Budget airline easyJet has increased its full-year profit outlook after trimming losses in its first quarter and cheering a record surge in bookings since the start of the year.
The carrier said its headline pre-tax loss narrowed to £133 million in the three months to the end of December, against losses of £213 million a year earlier.
It carried 17.5 million passengers in the final three months of 2022, up 47% from 11.9 million during the same period in 2021.
The group said it now expects its seasonal first-half loss to be “significantly” better year on year.
This, together with strong bookings, is set to see it beat profit expectations for the full-year, according to the company.
The UK scrapped its remaining coronavirus travel restrictions in March last year.
EasyJet chief executive Johan Lundgren said: “We have seen strong and sustained demand for travel over the first quarter, carrying almost 50% more customers compared with last year.
“Many returned to make bookings during the traditional turn-of-year sale where we filled five aircraft every minute in the peak hours, which culminated in three record‐breaking weekends for sales revenue this month.
“This strong booking performance, aided by the airline’s step-changed revenue capability, has driven an £80 million year-on-year boost in the first quarter with continued momentum as customers prioritise spending on holidays for the year ahead.”
He added: “This will set us firmly on the path to delivering a full-year profit, where we anticipate beating the current market expectation, enabling us to create value for customers, investors and the economies we serve.”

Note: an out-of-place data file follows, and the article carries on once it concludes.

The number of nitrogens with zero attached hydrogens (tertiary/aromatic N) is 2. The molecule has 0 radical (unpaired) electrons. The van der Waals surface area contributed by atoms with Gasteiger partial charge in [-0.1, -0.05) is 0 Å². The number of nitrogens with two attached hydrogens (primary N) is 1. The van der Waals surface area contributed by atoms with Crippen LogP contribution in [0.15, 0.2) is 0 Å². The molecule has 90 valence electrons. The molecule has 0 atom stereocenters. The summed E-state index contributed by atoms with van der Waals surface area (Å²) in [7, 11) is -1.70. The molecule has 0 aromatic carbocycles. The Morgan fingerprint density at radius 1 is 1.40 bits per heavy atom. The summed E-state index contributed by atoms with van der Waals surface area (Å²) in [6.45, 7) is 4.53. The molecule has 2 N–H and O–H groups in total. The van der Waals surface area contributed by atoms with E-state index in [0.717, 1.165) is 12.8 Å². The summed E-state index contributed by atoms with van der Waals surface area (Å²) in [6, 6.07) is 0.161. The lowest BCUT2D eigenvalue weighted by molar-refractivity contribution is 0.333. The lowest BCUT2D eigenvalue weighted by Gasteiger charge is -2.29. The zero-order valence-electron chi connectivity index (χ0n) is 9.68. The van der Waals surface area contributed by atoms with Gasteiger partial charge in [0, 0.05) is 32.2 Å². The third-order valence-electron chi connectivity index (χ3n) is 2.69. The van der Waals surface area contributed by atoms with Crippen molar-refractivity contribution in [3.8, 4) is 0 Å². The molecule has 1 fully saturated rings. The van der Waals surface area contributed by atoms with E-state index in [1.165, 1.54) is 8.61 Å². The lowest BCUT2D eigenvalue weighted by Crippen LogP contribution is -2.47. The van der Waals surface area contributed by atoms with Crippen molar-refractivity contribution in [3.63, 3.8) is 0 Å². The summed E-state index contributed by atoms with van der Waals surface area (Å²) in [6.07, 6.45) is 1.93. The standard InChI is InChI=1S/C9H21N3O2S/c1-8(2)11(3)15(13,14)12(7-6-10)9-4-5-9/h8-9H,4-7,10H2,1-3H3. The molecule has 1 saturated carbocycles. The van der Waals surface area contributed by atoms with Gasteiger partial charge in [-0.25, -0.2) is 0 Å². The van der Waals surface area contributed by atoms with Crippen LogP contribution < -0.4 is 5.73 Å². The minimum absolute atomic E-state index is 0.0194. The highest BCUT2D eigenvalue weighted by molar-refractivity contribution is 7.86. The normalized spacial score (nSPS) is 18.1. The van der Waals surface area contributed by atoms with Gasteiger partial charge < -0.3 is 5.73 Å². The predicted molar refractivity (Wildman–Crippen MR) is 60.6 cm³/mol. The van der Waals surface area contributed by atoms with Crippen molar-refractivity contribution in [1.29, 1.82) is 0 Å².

Mr Lundgren said: “Coming into the summer, the early indication is it’s really down to the places that offer great value for money (such as) Turkey and Egypt. But also Spain is popular.
“It’s very clear that people are really prioritising taking a beach holiday for this summer.”
EasyJet was one of the airlines worst affected by staffing shortages which hit much of the aviation industry for large parts of last year.
Mr Lundgren said staffing numbers at the carrier are in “a strong place” and “well ahead” of pre-coronavirus levels.
The airline intends to raise its capacity to 2019 levels between July and September.
The group’s holidays business, easyJet Holidays, has upgraded its plan for full-year growth in customers from 30% to 50%.
Richard Hunter, head of markets at investment service Interactive Investor, said: “EasyJet’s low-cost appeal continues to resonate with consumers, as the airline got off to a flying start in its new financial year.
“The signs of strength in the recovery are encouraging, and the share price has anticipated such an improvement in fortunes in rising by 50% over the last three months.”